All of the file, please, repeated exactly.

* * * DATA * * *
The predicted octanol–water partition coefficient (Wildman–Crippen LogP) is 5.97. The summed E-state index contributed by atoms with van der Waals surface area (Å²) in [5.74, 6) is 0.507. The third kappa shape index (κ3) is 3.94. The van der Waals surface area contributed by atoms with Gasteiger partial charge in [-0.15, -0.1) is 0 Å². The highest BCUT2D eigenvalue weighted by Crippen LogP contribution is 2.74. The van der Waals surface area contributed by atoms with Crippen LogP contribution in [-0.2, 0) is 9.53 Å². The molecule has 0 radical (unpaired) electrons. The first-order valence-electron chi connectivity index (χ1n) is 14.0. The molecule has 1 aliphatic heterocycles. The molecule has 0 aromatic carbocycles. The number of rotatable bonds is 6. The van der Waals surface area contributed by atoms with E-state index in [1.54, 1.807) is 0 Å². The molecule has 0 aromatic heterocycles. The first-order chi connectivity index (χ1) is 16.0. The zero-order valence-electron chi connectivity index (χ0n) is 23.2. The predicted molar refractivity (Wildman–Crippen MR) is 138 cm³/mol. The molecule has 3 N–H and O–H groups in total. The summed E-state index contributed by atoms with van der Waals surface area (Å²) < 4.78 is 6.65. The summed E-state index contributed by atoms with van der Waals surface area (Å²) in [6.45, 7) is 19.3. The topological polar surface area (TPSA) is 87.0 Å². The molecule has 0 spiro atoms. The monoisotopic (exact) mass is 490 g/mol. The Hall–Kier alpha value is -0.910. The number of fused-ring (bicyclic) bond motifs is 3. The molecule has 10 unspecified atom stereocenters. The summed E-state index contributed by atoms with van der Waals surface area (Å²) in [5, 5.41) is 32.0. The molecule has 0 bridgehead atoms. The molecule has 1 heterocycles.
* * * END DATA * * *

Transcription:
The predicted octanol–water partition coefficient (Wildman–Crippen LogP) is 5.97. The summed E-state index contributed by atoms with van der Waals surface area (Å²) in [5.74, 6) is 0.507. The third kappa shape index (κ3) is 3.94. The van der Waals surface area contributed by atoms with Gasteiger partial charge in [-0.15, -0.1) is 0 Å². The highest BCUT2D eigenvalue weighted by Crippen LogP contribution is 2.74. The van der Waals surface area contributed by atoms with Crippen LogP contribution in [-0.2, 0) is 9.53 Å². The molecule has 0 radical (unpaired) electrons. The first-order valence-electron chi connectivity index (χ1n) is 14.0. The molecule has 1 aliphatic heterocycles. The molecule has 0 aromatic carbocycles. The number of rotatable bonds is 6. The van der Waals surface area contributed by atoms with E-state index in [1.54, 1.807) is 0 Å². The molecule has 0 aromatic heterocycles. The first-order chi connectivity index (χ1) is 16.0. The zero-order valence-electron chi connectivity index (χ0n) is 23.2. The predicted molar refractivity (Wildman–Crippen MR) is 138 cm³/mol. The molecule has 3 N–H and O–H groups in total. The summed E-state index contributed by atoms with van der Waals surface area (Å²) < 4.78 is 6.65. The summed E-state index contributed by atoms with van der Waals surface area (Å²) in [6.45, 7) is 19.3. The topological polar surface area (TPSA) is 87.0 Å². The molecule has 0 spiro atoms. The monoisotopic (exact) mass is 490 g/mol. The Hall–Kier alpha value is -0.910. The number of fused-ring (bicyclic) bond motifs is 3. The molecule has 10 unspecified atom stereocenters. The summed E-state index contributed by atoms with van der Waals surface area (Å²) in [5, 5.41) is 32.0. The molecule has 0 bridgehead atoms. The molecule has 1 heterocycles.